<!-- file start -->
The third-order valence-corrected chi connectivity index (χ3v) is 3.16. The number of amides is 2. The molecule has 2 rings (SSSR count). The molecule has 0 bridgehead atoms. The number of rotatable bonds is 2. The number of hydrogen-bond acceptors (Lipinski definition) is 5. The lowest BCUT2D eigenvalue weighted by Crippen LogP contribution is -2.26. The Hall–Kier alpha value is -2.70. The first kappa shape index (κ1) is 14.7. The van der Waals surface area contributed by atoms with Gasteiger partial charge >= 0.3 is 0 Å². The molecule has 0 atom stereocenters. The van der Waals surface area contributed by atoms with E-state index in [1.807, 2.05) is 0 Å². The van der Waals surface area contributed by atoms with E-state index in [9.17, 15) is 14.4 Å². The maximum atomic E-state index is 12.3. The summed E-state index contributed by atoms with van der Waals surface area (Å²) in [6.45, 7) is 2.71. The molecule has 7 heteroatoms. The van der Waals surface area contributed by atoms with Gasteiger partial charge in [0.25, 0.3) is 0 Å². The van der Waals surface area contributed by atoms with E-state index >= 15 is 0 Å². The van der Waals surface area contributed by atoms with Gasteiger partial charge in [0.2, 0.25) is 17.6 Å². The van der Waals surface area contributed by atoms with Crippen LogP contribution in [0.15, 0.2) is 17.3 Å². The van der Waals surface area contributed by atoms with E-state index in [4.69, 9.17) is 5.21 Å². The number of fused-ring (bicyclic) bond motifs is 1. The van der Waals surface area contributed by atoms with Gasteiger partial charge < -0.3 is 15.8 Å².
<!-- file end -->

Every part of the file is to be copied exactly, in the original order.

The third-order valence-corrected chi connectivity index (χ3v) is 3.16. The number of amides is 2. The molecule has 2 rings (SSSR count). The molecule has 0 bridgehead atoms. The number of rotatable bonds is 2. The number of hydrogen-bond acceptors (Lipinski definition) is 5. The lowest BCUT2D eigenvalue weighted by Crippen LogP contribution is -2.26. The Hall–Kier alpha value is -2.70. The first kappa shape index (κ1) is 14.7. The van der Waals surface area contributed by atoms with Gasteiger partial charge >= 0.3 is 0 Å². The molecule has 0 atom stereocenters. The van der Waals surface area contributed by atoms with E-state index in [1.807, 2.05) is 0 Å². The van der Waals surface area contributed by atoms with E-state index in [9.17, 15) is 14.4 Å². The maximum atomic E-state index is 12.3. The summed E-state index contributed by atoms with van der Waals surface area (Å²) in [6.45, 7) is 2.71. The molecule has 7 heteroatoms. The van der Waals surface area contributed by atoms with Gasteiger partial charge in [0.25, 0.3) is 0 Å². The van der Waals surface area contributed by atoms with E-state index >= 15 is 0 Å². The van der Waals surface area contributed by atoms with Gasteiger partial charge in [0.2, 0.25) is 17.6 Å². The van der Waals surface area contributed by atoms with Crippen LogP contribution in [0.15, 0.2) is 17.3 Å². The van der Waals surface area contributed by atoms with E-state index in [4.69, 9.17) is 5.21 Å². The number of fused-ring (bicyclic) bond motifs is 1. The van der Waals surface area contributed by atoms with Gasteiger partial charge < -0.3 is 15.8 Å².